Department of Environmental and Molecular Toxicology, Sinnhuber Aquatic Research Laboratory, Environmental Health Sciences Center, Oregon State University, 28645 East HWY 34, Corvallis, USA
E-mail: Robert.Tanguay@oregonstate.edu; Fax: +1 541 737 6074
; Tel: +1 541 737 6514
Institute for Green Science, Department of Chemistry, Carnegie Mellon University, 4400 Fifth Avenue, Pittsburgh, USA
E-mail: firstname.lastname@example.org; Fax: +1 412 268 1061
; Tel: +1 412 268 6335
Green Chem., 2013,15, 2339-2343
21 Feb 2013,
12 Jul 2013
First published online
15 Jul 2013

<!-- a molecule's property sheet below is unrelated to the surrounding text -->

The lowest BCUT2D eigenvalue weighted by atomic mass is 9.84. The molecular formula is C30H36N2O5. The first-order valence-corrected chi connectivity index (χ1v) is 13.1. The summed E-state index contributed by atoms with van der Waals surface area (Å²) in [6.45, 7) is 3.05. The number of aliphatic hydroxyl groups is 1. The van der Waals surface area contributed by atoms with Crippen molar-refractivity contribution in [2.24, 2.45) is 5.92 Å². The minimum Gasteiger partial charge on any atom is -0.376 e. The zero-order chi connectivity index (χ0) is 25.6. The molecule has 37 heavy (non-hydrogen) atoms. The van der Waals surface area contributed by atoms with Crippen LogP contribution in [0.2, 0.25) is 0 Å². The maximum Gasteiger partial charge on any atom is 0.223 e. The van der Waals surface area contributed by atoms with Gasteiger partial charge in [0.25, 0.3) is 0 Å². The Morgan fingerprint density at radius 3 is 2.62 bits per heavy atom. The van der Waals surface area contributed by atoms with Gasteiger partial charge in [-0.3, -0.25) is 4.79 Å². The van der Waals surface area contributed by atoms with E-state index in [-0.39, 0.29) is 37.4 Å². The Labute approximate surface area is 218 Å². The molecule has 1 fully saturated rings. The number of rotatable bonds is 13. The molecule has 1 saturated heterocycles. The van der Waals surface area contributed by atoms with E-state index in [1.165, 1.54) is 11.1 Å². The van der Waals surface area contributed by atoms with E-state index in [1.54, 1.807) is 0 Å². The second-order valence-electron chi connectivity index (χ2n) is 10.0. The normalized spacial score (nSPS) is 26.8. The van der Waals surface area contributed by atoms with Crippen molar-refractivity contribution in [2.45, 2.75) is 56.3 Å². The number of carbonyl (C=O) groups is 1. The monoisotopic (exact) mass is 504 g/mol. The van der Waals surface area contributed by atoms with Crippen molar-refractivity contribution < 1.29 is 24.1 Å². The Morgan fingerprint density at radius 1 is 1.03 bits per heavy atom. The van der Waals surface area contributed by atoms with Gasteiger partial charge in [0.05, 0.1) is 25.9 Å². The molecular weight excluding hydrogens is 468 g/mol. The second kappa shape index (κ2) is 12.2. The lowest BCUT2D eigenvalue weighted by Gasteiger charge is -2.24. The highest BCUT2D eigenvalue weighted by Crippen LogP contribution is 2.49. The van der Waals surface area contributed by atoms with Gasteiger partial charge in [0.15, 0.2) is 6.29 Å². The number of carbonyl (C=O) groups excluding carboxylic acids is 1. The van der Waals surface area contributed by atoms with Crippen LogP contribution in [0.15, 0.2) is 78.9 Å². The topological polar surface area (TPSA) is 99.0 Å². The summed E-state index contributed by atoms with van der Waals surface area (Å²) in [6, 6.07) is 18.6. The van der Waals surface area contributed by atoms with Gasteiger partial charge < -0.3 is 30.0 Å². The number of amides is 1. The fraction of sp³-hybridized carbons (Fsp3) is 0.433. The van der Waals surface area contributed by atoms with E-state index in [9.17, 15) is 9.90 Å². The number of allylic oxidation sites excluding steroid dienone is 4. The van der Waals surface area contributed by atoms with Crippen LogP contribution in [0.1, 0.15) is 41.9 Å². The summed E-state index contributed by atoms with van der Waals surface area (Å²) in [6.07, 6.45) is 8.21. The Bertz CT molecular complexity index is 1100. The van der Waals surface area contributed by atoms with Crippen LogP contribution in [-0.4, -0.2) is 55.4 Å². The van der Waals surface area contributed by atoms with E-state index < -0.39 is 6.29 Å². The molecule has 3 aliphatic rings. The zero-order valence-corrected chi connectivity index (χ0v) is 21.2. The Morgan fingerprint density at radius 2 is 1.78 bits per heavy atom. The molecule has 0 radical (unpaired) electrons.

TAML activators promise a novel approach to water treatment by efficiently catalysing peroxide degradation of chemicals of high concern, including developmental toxicants. Seven TAML activators were subjected to zebrafish toxicity assays (1) to determine if developmental toxicity might be present to avoid in water treatment the very same problem that the catalysts have been designed to reduce/eliminate, and (2) to look for relationships between the structure, the known reactivity in peroxide catalysis and the toxicity. Differential toxicity within the studied TAML group and an interpretable design relationship have been revealed. Electron-withdrawing groups (EWGs) on the TAML macrocycle are known to increase the oxidative aggression of TAML/peroxide in the order Cl < CN < NO2 with the most reactive NO2-substituted catalysts being the most useful for degrading trace contaminants. The toxicity toward zebrafish was found to increase in the reverse order, NO2 < CN < Cl, the most positive possible result. While all the catalysts tested as possessing negligible toxicity at typical TAML/peroxide operating concentrations, three exhibited sufficient toxicity at higher concentrations to convey green design insight by indicating that these variants should be avoided in water treatment.
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